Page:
All in all, it was a good day. Today I was reminded of where I have been, what I have come through, and the amazing gifts I have been given. Hallelujah.

Finding music

I cleaned out three purses today. Yes, three. And that is just scratching the surface. I won’t even tell you how many purses I have hanging in the closet.

Anyhoo, It felt good to clean them out, and even better to have found my old ipod. The one with all of my favorite music on it that I somehow lost two computers ago. Maybe. Well, I was able to pull up all the songs on my laptop so I can listen to it through my CI remote (The Phonak Compilot) IF it successfully connects. Which most of the time it does not. But maybe I just need to restart. The additional good thing about this is that I was able to upload many of the songs from my laptop to my Amazon cloud drive thingamajigger, and from there I can listen from (and possibly download to) my Kindle. Which almost always connects to the ComPilot. Yee. F-in. Ha.

And now I can start to listen to the songs I know and “practice” hearing music again. And hopefully enjoying it too. I know it’s possible because other CI users say it is, and I have had blips of musical enjoyment here and there. Like yesterday in the truck when Beastie Boys’ “Pass the mic” came on the radio. That was super fun and brought back lots of great awful memories of my young adulthood. I listened to Beck’s “Loser” just now and that was pretty fun. Crazy stupid lyrics that I will probably never forget. So here’s to future CI joy and music enjoyment.

Get crazy with the Cheez Whiz!

First Impressions

Today was the day my first cochlear implant was activated. I wasn’t sure how it would go, but I went in with an open mind, and I’m glad I did. Here are some of my first impressions:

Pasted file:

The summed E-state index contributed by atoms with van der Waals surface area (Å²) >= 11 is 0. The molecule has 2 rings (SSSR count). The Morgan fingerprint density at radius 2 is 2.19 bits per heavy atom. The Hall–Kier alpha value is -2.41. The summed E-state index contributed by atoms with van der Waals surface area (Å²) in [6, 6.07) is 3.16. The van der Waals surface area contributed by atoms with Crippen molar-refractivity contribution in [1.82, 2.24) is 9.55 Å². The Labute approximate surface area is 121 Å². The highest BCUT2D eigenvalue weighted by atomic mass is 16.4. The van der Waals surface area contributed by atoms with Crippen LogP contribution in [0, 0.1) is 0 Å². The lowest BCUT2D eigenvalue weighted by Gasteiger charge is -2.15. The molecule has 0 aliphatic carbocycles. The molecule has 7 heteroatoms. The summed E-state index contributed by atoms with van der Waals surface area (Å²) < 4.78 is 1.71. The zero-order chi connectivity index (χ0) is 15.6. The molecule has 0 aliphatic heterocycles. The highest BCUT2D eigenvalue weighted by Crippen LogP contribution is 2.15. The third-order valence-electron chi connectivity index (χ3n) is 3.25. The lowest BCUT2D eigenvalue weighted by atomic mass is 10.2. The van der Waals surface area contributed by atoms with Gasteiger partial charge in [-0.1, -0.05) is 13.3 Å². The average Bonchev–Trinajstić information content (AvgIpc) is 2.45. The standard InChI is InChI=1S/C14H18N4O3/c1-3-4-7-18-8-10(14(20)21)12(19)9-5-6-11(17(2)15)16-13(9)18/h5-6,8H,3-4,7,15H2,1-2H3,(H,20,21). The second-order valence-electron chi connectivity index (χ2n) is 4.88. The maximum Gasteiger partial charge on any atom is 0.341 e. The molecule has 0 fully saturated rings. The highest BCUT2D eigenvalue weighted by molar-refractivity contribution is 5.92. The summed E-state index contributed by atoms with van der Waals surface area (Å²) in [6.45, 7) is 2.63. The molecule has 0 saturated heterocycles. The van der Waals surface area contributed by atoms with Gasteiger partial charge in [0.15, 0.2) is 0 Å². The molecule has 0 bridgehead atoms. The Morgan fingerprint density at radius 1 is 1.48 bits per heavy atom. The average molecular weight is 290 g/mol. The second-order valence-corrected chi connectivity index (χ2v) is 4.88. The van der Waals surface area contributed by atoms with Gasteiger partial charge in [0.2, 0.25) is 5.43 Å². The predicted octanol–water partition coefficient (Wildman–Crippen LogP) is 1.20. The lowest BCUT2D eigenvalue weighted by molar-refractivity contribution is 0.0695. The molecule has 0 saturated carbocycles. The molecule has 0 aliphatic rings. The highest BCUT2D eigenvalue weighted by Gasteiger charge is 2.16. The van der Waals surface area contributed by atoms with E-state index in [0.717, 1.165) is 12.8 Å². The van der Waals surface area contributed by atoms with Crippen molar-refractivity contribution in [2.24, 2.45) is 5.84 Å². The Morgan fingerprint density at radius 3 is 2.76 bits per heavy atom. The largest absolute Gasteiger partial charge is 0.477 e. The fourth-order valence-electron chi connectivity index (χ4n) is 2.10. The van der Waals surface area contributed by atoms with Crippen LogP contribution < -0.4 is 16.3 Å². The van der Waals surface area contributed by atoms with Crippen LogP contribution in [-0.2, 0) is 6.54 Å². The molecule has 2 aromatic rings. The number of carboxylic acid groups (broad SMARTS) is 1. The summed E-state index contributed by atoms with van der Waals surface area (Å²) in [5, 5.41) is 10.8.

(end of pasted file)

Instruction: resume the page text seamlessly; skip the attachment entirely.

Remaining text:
1) Everyone sounds like chipmunks. So when they turned it on and started talking to me, I sat there, grinning like an idiot, trying not to giggle (I failed).

2) Natalie told me she loved me, and I told her I loved her too, and then I started to cry. This is what I was waiting for. I think a lot of times she speaks without sound when she talks to me, and in a very exaggerated way, so it’s going to take some learning on her part to remember to talk normally again. But thankfully, she is a smart girl and a very quick learner. I think as weird as it was for her when I went deaf, this is also a new kind of weird. So we’ll journey this weirdness together.

3) When they were setting the base volume level, they played a series of beeps. I had dried my tears from before, and this just got them going again. It’s been 11 months of having nothing sound real or normal, and those beeps, those sounds, they were beautiful. Beautifully real sounds.

4) On the drive home I could hear the beats to the music, and the road noise from the tires, and I just stared out the window. And again let the tears fall. I was struck with the simplicity and normalcy of sound. I believe I really had forgotten what I had lost. The memory of it, and then the reality of it being returned to me was just overwhelming. Simple sounds we all take for granted. The shuffling of papers, footsteps around me, my own husband’s voice. These are all things I took for granted, and they were taken from me. Yet for some reason only known to God, they are being returned to me. To say that I am grateful is a colossal understatement.

These past 11 months have been a journey, and today is the next step on that journey. I thought at first that it was a new journey, but I think that’s wrong. What I have been through has shaped me in ways I am still discovering, and it has made me who I am today. I am more patient, more courageous, more thoughtful of others. Stronger, yet tender-hearted.

Yet, still Mindy.